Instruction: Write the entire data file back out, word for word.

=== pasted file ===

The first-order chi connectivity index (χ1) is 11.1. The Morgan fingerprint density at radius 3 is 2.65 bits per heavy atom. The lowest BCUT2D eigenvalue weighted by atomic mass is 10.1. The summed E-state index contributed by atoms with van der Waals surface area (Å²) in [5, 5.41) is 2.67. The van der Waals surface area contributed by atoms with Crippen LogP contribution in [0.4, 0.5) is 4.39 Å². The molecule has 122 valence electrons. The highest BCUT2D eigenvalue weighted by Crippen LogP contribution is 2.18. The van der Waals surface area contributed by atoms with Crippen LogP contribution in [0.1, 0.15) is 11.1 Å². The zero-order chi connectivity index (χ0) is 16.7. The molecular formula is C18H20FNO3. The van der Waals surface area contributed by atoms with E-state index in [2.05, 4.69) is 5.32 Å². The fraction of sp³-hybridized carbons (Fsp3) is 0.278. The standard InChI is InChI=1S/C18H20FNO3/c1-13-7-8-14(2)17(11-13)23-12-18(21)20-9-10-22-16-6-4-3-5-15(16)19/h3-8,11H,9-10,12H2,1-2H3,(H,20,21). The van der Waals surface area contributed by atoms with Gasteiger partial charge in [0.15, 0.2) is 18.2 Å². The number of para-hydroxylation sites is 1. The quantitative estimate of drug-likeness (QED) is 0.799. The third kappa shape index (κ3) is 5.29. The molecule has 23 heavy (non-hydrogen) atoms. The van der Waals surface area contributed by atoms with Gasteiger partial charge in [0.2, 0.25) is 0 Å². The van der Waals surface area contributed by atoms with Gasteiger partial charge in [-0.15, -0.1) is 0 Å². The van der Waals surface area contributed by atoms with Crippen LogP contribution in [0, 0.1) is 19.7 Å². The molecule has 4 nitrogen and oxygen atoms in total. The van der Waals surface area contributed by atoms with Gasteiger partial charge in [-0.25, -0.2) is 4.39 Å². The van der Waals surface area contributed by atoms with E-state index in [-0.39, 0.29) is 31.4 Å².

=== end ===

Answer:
The first-order chi connectivity index (χ1) is 11.1. The Morgan fingerprint density at radius 3 is 2.65 bits per heavy atom. The lowest BCUT2D eigenvalue weighted by atomic mass is 10.1. The summed E-state index contributed by atoms with van der Waals surface area (Å²) in [5, 5.41) is 2.67. The van der Waals surface area contributed by atoms with Crippen LogP contribution in [0.4, 0.5) is 4.39 Å². The molecule has 122 valence electrons. The highest BCUT2D eigenvalue weighted by Crippen LogP contribution is 2.18. The van der Waals surface area contributed by atoms with Crippen LogP contribution in [0.1, 0.15) is 11.1 Å². The zero-order chi connectivity index (χ0) is 16.7. The molecular formula is C18H20FNO3. The van der Waals surface area contributed by atoms with E-state index in [2.05, 4.69) is 5.32 Å². The fraction of sp³-hybridized carbons (Fsp3) is 0.278. The standard InChI is InChI=1S/C18H20FNO3/c1-13-7-8-14(2)17(11-13)23-12-18(21)20-9-10-22-16-6-4-3-5-15(16)19/h3-8,11H,9-10,12H2,1-2H3,(H,20,21). The van der Waals surface area contributed by atoms with Gasteiger partial charge in [0.15, 0.2) is 18.2 Å². The number of para-hydroxylation sites is 1. The quantitative estimate of drug-likeness (QED) is 0.799. The third kappa shape index (κ3) is 5.29. The molecule has 23 heavy (non-hydrogen) atoms. The van der Waals surface area contributed by atoms with Gasteiger partial charge in [0.2, 0.25) is 0 Å². The van der Waals surface area contributed by atoms with Gasteiger partial charge in [-0.15, -0.1) is 0 Å². The van der Waals surface area contributed by atoms with Crippen LogP contribution in [0, 0.1) is 19.7 Å². The molecule has 4 nitrogen and oxygen atoms in total. The van der Waals surface area contributed by atoms with Gasteiger partial charge in [-0.25, -0.2) is 4.39 Å². The van der Waals surface area contributed by atoms with E-state index in [-0.39, 0.29) is 31.4 Å².